Running

Becoming a Runner

November 18, 2015

 

jogging at beach http://barnimages.com/

I have no memories before the age of 29 of enjoying running.  I played softball, but, well, there is not a lot of sustained running in that sport, and I definitely have memories of not being very fast at all running between bases.  I tried playing basketball in junior high.  That was a lot of running!  I was not good at basketball at all.  I was 13-14 years old at that time and after that season was over, I pretty much never ran even a quarter of a mile for the next 15 years. 


About a year and a half after I resolved to improve my health, I hit a wall.  A wall that life built out of brick very quickly during 2011.  I came flying face first into the wall at the end of 2011 and all of the stress and emotional despair from the wall knocked the air from my lungs.  As 2012 approached, I knew that I needed something to deal with this brick wall of emotion.  During the last week of December, I mentally committed to “becoming a runner”.

I went out and purchased some brand new running shoes.  I’m talking “running specialty store” type running shoes.  An employee watched me walk in my old shoes and barefooted and then brought out an assortment of shoes for me to try on.  I selected the “least noticeable when you run” pair and made my purchase.  Those shoes were expensive!  And the price was going to help keep me accountable.  At least that’s how I reasoned it.  


My next step was to commit to a running event to give myself a concrete timeline and goal.  I chose a huge event here in Texas called the Rodeo Run 5k.  I downloaded a “Couch to 5k” app called “Get Running” from the app store and started my training.  The pleasant British voice coaching me and cheering me on as I made my way through the workouts became a welcomed experience after the stress of the work day, and sometimes at the crack of dawn before work.  I made my way through the workouts and was able to “run” for a sustained 30 minutes (My 5k time was actually longer than 30 min since my speed was not the best) and felt ready for my event!

If you have ever had the feeling, even just a little, of “Maybe I want to run a 5k!”, I highly recommend that you act on it.  When I arrived at the event with my race bib pinned to my shirt I was in awe of all around me.  There were so many runners there.  All types of runners.  All sizes of runners.  Runners with various levels of running experience.  As the race started, the first few blocks of the course ran through streets that were lined with people who were waiting for a rodeo parade.  They cheered the runners on, oh what a rush of happiness that was!  Since I had stuck with my training I was able to run the complete 5k without any stops, thus reaching the goal I had set for myself.  Running through the finish line for the first time was a thrill to say the least.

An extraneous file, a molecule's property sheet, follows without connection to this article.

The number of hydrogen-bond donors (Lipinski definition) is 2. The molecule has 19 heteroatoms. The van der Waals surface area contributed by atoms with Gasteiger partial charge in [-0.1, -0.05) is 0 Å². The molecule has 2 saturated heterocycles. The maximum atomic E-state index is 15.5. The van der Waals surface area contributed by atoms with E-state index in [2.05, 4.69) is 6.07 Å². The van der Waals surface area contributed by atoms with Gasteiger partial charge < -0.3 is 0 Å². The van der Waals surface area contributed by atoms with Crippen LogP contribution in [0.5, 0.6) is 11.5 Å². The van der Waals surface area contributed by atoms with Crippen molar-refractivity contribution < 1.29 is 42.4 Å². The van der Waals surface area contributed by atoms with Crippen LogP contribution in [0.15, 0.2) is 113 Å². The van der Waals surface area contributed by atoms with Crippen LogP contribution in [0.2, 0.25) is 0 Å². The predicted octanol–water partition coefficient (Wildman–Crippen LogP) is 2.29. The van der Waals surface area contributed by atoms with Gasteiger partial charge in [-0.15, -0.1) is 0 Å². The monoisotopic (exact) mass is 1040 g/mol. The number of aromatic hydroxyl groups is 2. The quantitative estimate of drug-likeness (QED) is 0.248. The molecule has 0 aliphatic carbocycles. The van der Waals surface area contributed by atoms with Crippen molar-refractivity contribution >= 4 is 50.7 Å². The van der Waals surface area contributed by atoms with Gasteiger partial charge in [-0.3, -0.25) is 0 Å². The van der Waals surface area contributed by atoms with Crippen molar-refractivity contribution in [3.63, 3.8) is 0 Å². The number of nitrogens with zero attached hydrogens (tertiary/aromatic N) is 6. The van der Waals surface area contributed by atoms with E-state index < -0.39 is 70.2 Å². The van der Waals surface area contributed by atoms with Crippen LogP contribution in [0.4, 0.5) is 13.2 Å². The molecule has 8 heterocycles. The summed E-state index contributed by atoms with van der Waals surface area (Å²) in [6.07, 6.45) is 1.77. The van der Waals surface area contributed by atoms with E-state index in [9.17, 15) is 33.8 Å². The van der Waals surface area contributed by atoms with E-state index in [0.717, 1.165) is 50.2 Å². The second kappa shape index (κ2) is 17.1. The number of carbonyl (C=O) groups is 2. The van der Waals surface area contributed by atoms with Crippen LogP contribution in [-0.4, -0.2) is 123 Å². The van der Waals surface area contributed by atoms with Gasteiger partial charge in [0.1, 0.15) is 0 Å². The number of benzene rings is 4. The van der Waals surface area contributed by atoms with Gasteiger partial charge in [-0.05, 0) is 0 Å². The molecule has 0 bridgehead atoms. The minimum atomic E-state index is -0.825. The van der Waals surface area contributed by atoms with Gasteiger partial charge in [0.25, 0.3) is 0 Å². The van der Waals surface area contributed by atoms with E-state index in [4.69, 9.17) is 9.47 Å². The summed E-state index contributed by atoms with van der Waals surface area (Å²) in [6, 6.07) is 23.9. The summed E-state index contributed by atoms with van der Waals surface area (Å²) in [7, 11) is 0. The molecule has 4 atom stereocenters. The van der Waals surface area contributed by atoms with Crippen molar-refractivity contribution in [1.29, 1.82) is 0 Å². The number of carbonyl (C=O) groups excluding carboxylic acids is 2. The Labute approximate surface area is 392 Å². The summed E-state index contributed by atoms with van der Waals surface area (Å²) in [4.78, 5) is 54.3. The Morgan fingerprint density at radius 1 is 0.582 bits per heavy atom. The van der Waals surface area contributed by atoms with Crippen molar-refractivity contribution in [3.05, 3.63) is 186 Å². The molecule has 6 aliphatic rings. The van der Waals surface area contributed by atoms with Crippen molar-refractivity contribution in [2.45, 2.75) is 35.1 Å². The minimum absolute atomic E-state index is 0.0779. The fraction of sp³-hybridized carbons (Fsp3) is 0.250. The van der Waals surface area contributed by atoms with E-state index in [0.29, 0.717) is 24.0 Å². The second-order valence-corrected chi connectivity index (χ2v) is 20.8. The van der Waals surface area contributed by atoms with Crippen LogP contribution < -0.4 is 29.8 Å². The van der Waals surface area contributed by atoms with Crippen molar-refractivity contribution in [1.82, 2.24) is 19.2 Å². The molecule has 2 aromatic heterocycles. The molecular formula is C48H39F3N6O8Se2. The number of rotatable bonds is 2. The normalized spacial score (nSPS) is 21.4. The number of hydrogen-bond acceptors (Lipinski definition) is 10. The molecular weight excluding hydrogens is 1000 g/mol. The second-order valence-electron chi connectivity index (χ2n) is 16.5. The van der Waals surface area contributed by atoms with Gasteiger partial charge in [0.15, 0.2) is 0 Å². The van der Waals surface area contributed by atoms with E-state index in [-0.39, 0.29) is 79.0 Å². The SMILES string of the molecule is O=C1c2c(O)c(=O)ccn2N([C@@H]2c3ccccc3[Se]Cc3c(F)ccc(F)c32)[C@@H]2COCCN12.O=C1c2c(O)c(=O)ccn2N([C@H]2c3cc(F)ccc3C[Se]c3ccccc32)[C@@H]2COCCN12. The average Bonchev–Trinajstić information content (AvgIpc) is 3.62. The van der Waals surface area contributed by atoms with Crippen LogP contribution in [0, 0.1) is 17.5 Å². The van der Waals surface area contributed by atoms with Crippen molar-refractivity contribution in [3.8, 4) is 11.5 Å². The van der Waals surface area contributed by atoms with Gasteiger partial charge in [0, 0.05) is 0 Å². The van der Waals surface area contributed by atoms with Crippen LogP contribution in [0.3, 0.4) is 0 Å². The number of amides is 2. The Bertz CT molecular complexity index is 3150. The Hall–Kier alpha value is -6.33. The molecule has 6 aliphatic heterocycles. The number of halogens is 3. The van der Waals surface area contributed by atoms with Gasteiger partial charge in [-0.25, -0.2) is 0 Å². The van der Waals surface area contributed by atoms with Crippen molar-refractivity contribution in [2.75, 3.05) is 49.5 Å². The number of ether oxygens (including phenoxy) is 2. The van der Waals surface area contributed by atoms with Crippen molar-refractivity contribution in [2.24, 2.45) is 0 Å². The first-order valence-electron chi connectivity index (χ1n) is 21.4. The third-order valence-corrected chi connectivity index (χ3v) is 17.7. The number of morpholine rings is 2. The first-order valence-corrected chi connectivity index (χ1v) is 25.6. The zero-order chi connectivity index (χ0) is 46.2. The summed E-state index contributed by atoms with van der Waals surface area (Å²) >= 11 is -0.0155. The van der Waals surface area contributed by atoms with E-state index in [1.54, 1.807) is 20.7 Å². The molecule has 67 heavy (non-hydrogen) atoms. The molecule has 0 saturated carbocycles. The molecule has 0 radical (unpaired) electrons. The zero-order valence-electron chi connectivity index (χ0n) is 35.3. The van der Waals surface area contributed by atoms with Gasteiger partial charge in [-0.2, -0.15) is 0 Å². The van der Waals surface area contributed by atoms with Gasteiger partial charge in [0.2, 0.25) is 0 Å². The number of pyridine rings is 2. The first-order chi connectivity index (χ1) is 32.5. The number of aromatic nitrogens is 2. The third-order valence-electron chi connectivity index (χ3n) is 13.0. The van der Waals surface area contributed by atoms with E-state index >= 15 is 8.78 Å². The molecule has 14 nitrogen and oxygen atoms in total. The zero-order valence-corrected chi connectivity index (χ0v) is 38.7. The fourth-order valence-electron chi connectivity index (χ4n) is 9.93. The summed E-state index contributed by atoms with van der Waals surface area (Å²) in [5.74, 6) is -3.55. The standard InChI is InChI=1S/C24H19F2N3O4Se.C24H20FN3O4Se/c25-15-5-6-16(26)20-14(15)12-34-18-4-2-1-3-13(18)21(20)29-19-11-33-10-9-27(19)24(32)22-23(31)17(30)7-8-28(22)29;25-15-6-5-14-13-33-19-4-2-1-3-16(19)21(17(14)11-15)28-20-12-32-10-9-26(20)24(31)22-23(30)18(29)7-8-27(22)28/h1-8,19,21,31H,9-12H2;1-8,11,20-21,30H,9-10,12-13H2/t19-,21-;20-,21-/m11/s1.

Making my way through the vendor booths after the rodeo run, I just knew this would notIMG_7148 be my last event and that I was hooked!  I continued to run regularly as a coping strategy (so much better than indulging in food!) and set myself up with a race to run every couple of months.  I went on to run many 5k and 10k races, I have run 5 half marathons (13.1 miles) and 1 full (26.2) marathon.  It’s safe to say that I’m a lifer!  Running isn’t for everyone and it’s okay if you have no desire to ever try.  But if you have any inkling of an interest in “becoming a runner” but possibly you are filled with doubt or worry that you won’t be “fast” , just find the right training program for you and hit the pavement.  You will not regret it.

About chelseasfitlife@gmail.com:
I am a runner and fitness fanatic who is dedicated to living a healthy lifestyle 80% of the time. I live in Texas and divide my time between raising 3 children, teaching, and living a fit life.

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